• Thieves use Bluetooth technology for credit card fraud


    ATLANTA - Credit card fraud has taken a high-tech twist. Thieves using Bluetooth and other wireless technology can skim personal information from a credit card without the owner’s knowledge.

    Channel 2's Tom Regan found out the technology to skim credit cards is easy to buy.

    In the split second it takes to swipe a credit card, criminals can copy, clone an account and take off on a spending spree. A Cobb County man said he was a victim, and the thief racked up $80,000 in charges in one month.

    "Every day I was in a panic about what he was going to do next. I would get random calls from different companies saying there was a new account opened," Art Zeigler told Regan.

    The suspect in that case was arrested at a casino driving a jaguar rented with a counterfeit card in Zeigler's name.

    "The guy purchased all kinds of stuff. He purchased fur coats, Xboxs, jewelry, diamonds, clothing. He had his teeth whitened. The list goes on and on. They found all kinds of stuff in his truck for Christmas presents," said Zeigler.

    Identify thieves often use equipment they purchase legally online. Regan was able to purchase skimming equipment online with no questions asked.

    Waiters and other employees who process transactions can use small skimming devices to secretly copy a card's magnetic strip.

    "This is a phone with a card reader built in," Sgt. Paul Cooper of Atlanta Police Department told Regan. "To capture stolen card information, it was again used by a restaurant server."

    Atlanta police told Regan that in recent months they have made several arrests of food servers stealing credit and debit information with card skimmers.

    Crooks also rig skimming devices on ATMs along with hidden cameras to record pin numbers. After skimming the cards, the magnetic strip information is transferred using an encoding device.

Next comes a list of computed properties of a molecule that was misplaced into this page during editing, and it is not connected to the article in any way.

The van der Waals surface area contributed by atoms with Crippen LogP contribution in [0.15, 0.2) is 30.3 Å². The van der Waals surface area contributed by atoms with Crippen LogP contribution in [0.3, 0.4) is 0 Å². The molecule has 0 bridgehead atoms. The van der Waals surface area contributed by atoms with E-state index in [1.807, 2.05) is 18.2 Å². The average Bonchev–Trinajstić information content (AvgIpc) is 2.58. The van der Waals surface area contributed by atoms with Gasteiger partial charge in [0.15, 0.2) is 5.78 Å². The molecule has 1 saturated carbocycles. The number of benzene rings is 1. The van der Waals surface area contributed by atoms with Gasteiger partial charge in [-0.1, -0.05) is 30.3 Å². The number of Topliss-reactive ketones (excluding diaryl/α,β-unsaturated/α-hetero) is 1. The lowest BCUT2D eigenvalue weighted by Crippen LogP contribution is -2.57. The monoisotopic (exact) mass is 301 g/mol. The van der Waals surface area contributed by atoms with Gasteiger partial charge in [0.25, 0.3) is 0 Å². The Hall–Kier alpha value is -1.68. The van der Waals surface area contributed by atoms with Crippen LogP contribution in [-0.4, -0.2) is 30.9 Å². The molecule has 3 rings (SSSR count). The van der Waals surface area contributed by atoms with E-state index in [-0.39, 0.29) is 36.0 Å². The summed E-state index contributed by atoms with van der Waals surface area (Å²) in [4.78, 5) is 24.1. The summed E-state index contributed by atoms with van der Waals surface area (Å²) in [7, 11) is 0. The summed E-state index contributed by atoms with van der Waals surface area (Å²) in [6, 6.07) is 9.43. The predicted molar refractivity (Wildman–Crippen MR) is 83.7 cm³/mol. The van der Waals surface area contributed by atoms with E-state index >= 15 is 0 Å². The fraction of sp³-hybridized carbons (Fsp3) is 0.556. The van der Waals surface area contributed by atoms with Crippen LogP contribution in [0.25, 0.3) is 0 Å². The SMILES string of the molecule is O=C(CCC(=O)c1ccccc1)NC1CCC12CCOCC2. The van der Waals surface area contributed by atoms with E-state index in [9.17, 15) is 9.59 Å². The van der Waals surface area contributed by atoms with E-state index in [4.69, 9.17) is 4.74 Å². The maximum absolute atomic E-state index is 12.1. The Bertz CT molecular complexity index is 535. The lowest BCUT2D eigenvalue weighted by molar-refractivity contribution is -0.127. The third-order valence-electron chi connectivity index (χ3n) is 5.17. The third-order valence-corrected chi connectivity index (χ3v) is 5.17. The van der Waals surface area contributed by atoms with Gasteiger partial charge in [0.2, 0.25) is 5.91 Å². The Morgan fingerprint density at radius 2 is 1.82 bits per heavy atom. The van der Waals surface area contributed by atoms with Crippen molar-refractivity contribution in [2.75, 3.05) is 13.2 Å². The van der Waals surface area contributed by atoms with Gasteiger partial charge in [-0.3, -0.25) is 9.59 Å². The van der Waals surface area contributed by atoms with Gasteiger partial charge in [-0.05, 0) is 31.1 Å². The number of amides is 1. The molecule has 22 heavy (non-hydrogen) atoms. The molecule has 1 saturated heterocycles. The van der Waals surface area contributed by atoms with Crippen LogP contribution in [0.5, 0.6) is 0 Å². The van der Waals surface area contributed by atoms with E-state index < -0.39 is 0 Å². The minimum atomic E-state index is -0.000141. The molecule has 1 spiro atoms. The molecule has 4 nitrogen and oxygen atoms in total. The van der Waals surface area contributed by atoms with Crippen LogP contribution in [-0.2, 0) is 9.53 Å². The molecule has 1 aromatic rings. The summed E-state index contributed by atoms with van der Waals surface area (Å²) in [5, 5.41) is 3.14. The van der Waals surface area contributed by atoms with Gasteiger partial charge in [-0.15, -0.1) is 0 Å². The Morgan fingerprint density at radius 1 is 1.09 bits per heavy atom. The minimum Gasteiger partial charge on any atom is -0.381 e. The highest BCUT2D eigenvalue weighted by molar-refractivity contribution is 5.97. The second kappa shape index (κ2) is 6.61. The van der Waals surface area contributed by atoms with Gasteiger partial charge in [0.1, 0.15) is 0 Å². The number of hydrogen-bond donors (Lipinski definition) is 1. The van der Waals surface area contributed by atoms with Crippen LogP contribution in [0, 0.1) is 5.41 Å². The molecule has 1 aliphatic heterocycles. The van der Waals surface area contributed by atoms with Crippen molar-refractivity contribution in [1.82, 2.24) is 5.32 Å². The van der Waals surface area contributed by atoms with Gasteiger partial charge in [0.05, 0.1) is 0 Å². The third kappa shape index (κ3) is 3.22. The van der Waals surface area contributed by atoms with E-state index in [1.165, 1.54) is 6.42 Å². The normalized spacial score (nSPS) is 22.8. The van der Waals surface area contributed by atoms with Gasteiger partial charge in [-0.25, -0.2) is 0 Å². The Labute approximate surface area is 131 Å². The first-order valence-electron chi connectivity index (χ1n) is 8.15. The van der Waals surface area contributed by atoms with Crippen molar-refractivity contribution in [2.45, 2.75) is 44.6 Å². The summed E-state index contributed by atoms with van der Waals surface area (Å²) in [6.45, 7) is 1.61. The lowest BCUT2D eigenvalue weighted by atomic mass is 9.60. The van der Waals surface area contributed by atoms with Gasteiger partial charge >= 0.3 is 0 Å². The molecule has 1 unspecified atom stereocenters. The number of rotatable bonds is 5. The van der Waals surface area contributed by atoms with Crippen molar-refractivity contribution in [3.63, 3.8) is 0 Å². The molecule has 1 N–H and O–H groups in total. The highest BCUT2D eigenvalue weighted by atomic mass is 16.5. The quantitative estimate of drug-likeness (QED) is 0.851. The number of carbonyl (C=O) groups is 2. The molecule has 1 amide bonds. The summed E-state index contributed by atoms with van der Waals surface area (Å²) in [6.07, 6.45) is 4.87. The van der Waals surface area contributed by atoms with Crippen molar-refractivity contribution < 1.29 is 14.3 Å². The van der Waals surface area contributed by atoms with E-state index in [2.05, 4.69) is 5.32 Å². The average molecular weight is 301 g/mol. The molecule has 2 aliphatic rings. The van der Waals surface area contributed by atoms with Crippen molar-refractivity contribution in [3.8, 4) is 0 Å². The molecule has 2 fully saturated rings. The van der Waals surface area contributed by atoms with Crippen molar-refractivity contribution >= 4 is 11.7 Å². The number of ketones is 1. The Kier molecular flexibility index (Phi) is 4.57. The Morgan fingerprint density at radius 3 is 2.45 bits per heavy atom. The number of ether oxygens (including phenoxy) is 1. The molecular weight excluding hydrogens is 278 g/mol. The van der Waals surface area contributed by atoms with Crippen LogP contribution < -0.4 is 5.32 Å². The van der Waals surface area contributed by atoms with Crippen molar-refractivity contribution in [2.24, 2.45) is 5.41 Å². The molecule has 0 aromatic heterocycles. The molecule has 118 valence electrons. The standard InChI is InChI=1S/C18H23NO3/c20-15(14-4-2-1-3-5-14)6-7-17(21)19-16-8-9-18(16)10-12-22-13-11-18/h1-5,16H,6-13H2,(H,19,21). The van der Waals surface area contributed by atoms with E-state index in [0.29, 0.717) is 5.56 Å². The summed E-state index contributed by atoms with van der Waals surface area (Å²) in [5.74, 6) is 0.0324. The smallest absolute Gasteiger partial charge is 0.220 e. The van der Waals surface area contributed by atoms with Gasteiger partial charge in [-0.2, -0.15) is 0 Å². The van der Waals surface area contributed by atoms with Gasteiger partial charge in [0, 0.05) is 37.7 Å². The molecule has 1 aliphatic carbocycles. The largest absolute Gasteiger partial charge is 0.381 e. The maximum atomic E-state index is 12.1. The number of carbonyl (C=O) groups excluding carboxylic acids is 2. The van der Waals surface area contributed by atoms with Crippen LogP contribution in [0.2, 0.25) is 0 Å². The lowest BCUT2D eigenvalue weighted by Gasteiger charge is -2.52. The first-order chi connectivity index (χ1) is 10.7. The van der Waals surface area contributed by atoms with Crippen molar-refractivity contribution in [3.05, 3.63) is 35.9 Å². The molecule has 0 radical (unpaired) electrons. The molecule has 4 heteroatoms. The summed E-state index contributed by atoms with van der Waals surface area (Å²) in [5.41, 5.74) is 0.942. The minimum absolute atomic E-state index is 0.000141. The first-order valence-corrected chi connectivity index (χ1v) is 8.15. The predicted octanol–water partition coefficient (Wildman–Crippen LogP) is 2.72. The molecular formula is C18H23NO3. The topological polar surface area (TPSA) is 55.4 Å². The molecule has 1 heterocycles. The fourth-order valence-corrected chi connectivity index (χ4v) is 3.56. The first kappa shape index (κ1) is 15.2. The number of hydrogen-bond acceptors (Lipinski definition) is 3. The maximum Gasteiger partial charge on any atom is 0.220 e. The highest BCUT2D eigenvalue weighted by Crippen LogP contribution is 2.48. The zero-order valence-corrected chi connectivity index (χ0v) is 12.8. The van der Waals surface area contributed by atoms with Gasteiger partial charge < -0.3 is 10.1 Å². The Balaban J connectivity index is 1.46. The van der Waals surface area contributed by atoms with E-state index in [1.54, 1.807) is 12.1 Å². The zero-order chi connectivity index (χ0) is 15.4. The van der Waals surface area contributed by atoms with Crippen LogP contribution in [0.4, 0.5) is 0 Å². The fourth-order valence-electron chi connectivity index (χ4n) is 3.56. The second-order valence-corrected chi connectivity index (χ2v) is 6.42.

Regan bought one online for about $200. Someone with little technical know-how can use a computer to copy account information to a counterfeit card.

    Police recently arrested a metro Atlanta teen after he attempted to buy electronics with fraudulent gift cards. He admitted loading cards with credit card numbers he bought online. Regan went to his home to talk to him after the incident.

    "I did this because I had no income, if I had a job I wouldn't be doing this stuff," said the teen. "I'm not stealing from people. You know, these are billionaire bankers, I mean."

    Atlanta is one of the top cities for identity theft and credit card fraud.

    "This is basically a one stop shop credit card fraud plant," said Secret Service agent Micheal Sweazey.

    Sweazey showed Regan a room full of equipment recently seized from the basement of a metro Atlanta home.

    "They do everything from the fraudulent ID's to manufacturing credit cards and encoding the information on back of the credit cards," said Sweazey.

    "You know someone has your personal information. They attack you. You feel helpless. There's nothing much you can do," Zeigler.

    John Ramsey a cybercrime security expert with Dell Secure Works, a company that protects banks and other businesses from credit card fraud sat down with Channel 2 Action News.

    "There is a very vibrant community of people who steal credit card numbers and sell credit card numbers," said Ramsey.

    Ramsey said there is a large underground marketplace for stolen credit card numbers. They are called card dumps.

    "This particular site, Carder Forum, is selling credit card numbers themselves. Put them in batches, post them online and bid them out," said Ramsey.

    Many of those numbers were stolen by way of skimming.

    The Secret Service investigates credit card fraud. Sweazey showed Regan some of the tools of the trade, including phony card slots that were attached to ATMs to copy credit card numbers.

    "Now they are set up with Bluetooth technology, so now they can sit within range of that, pick it up and bring it directly to their computer without having to return to the skimmer," said Sweazey.

    Experts advise that if you are at an ATM and the card slot looks suspicious, do not use the ATM. Avoid letting your credit card out of sight when you use them and regularly check your account statements.


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    Thieves use Bluetooth technology for credit card fraud